Swollen Glands, Hernias, and Other Lumps Under the Skin - Topic Overview
Hernias or aneurysms are bulging sections in a muscle or blood vessel. A nodule is usually a growth on a gland. A hernia, aneurysm, or nodule may be felt under the skin but may not be visible. These types of lumps may need more medical evaluation.
- An inguinal hernia is a soft lump in the groin or near the navel. It may be more visible when you cough. Hernias that disappear when you press on them may not need any treatment. Hernias that don't disappear when you press on them may be more serious and need medical treatment.
- A bulging section in the wall of a blood vessel (aneurysm) may feel like a pulsating lump in the abdomen, in the groin, or behind the knee. It can cause serious problems if it involves the blood vessels in the brain or the abdomen. Aneurysms may be a medical emergency and may require immediate evaluation.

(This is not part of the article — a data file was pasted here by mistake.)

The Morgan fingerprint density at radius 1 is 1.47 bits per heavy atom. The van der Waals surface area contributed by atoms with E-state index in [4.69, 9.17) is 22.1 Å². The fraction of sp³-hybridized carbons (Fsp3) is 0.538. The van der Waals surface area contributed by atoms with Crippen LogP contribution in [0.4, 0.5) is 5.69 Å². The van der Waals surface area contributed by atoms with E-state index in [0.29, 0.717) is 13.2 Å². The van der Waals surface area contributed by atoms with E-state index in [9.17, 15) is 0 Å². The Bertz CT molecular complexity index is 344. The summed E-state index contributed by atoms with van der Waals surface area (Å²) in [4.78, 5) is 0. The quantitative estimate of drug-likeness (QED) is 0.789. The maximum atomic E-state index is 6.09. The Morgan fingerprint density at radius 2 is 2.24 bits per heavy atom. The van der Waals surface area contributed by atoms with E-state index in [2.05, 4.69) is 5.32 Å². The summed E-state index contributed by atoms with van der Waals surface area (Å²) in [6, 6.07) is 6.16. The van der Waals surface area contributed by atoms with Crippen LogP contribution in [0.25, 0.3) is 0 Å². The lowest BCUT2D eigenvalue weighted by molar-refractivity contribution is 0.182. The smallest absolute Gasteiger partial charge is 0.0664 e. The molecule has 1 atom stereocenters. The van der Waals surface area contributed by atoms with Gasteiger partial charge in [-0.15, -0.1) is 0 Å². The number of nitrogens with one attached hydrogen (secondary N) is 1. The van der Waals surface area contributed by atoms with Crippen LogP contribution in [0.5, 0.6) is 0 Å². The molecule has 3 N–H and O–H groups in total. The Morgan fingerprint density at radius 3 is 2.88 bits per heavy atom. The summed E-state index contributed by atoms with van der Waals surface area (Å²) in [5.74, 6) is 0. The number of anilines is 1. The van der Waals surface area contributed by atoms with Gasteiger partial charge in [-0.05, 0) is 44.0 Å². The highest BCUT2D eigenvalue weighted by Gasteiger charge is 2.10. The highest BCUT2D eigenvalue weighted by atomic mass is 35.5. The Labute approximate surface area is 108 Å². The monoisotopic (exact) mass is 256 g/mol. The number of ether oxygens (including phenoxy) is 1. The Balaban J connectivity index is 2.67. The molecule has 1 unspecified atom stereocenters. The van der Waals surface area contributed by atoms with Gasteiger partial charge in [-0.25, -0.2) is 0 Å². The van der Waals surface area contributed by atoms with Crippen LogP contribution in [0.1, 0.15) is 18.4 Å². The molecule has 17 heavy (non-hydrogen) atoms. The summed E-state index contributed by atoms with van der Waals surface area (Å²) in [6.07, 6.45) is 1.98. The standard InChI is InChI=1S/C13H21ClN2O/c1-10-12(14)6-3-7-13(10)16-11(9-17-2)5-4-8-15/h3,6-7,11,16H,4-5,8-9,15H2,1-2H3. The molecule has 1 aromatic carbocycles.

- A thyroid nodule is an abnormal growth on the thyroid gland. An enlarged thyroid gland (goiter) is in the neck just below the Adam's apple.
A lump caused by cancer is usually hard, irregularly shaped, and firmly fixed under the skin or deep in tissue. Although they usually do not cause pain, some types of cancerous lumps are painful. Most lumps are not caused by cancer.
Swelling may also be caused by:
Check your symptoms to decide if and when you should see a doctor.